MIDEAST MIRROR 07.07.15, SECTION A (ISRAEL)
Waiting for the deal
Yedioth Ahronoth and Israel Hayom lead their Tuesday editions with the announcement Monday that the IDF is establishing a new Commando Division, which will institute new training protocols and missions for some of the army's elite units: Duvdevan, Maglan, Egoz, and Rimon. The new division will incorporate the special skills of each of the units – for example, elite Duvedvan fighters specialize in urban combat, while Egoz troops specialize in anti-guerilla warfare in all settings – designing missions that will further enhance the capabilities of the army, especially in emergency situations.
The plan was announced by IDF chief Gadi Eisenkot. The new division is part of a reorganization of the army, which the IDF is undertaking in order to more effectively respond to new threats, a spokesperson said. Commanding the division will be IDF Reserve General Ofer Winter. Winter achieved media notoriety last year when, speaking to soldiers who were on their way to the front in Operation Protective Edge, said that, 'We are now setting off to fight the terrorist enemy in Gaza, who curses and stamps their feet at the God of Israel.'
Haaretz and The Jerusalem Post lead with Iran. Both papers headline the fact that Tuesday’s deadline for an agreement between Iran and the six world powers now seems unlikely to be met, after the world powers objected to some of Iran’s new demands Monday – including a call to lift an arms sales ban on the Islamic Republic.
According to Haaretz, however, a deal is still widely expected to be reached by this weekend, since negotiators view the latest Iranian moves as mere brinkmanship. Despite declarations on both sides that they are ready to walk away – which may be intended in part to help market the agreement to both Iranian and American public opinion – neither wants to be the one who actually prevented a deal at the last minute, Haaretz says.
Responding to the latest developments in Vienna, the White House announced on Monday night that a lasting agreement with Iran must proceed along the lines of the framework, signed in April. According to the framework agreement, Iran's military installations would be placed under international supervision and sanctions against the Islamic Republic would be ended gradually. According to Ynet, an unnamed German diplomat has stated that the nuclear negotiations may still end in failure. 'We should not underestimate important questions that remain unresolved. There will not be an agreement at any cost. If there is no movement on decisive points, a failure is not ruled out,' he said, anonymously.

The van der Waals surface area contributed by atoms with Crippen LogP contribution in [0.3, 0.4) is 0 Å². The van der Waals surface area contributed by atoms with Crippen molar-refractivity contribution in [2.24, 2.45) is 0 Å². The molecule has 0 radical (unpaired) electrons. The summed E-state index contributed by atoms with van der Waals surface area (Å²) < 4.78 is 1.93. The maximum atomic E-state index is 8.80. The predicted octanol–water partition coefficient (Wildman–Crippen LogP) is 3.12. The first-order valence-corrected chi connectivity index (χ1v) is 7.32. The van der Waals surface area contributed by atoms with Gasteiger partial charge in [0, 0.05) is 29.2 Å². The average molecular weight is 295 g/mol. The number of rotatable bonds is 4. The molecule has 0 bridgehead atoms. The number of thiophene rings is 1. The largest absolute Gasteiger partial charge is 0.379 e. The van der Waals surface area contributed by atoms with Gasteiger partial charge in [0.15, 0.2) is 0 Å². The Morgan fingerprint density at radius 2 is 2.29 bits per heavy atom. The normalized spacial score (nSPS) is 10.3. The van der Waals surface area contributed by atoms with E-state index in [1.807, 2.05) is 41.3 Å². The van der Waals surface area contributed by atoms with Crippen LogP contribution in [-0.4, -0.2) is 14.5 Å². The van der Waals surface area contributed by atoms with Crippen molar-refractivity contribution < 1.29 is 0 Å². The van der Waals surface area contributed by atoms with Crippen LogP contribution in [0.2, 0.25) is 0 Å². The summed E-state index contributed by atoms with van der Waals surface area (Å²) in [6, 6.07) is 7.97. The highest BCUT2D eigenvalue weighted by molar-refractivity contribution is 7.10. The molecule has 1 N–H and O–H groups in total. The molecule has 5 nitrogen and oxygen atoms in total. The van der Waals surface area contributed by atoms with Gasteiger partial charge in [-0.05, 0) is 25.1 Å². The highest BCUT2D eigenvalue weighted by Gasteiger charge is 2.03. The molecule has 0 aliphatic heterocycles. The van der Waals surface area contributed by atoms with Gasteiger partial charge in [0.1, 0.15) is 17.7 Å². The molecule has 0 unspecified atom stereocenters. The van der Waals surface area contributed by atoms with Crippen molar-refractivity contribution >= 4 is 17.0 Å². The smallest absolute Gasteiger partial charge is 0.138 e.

Prime Minister Binyamin Netanyahu said that there is no breakthrough in the Iran nuclear talks, but a breakdown. In remarks at a meeting with the visiting Greek foreign minister, Netanyahu said that it is better not to reach a deal at all, than to sign on a bad one. Haaretz also adds that that Netanyahu is now readying himself for an all-out war on the nuclear deal – with the focus of his attention on Capitol Hill in Washington. Barak Ravid says that Netanyahu's goal was and remains to enlist enough members from both houses of Congress to vote against the nuclear deal with Iran when President Obama puts it on the docket. And according to the report, the prime minister seems optimistic about his chances. One source told the newspaper that Netanyahu recently told Jewish-American leaders that the battle is not lost.
Finally, the papers report on the arrest of six residents of the Bedouin town of Hora, in the Negev, for allegedly supporting ISIS. Of the six, four are teachers who are suspected of exploiting their position to spread ISIS ideology among their students. Allegedly, some of the suspects had planned to travel to Syria to join Islamic State. The Shin Bet has questioned other teachers who are believed to have been aware of their colleagues' activities, and a school principal who is suspected of looking the other way, instead of cracking down on the activities of the teachers.
THE SCIENCE OF SELLING: Writing in Yedioth Ahronoth, Alex Fishman says that the nuclear deal between Iran and the six world powers comes down to the Americans marketing an Iranian plan for regional domination.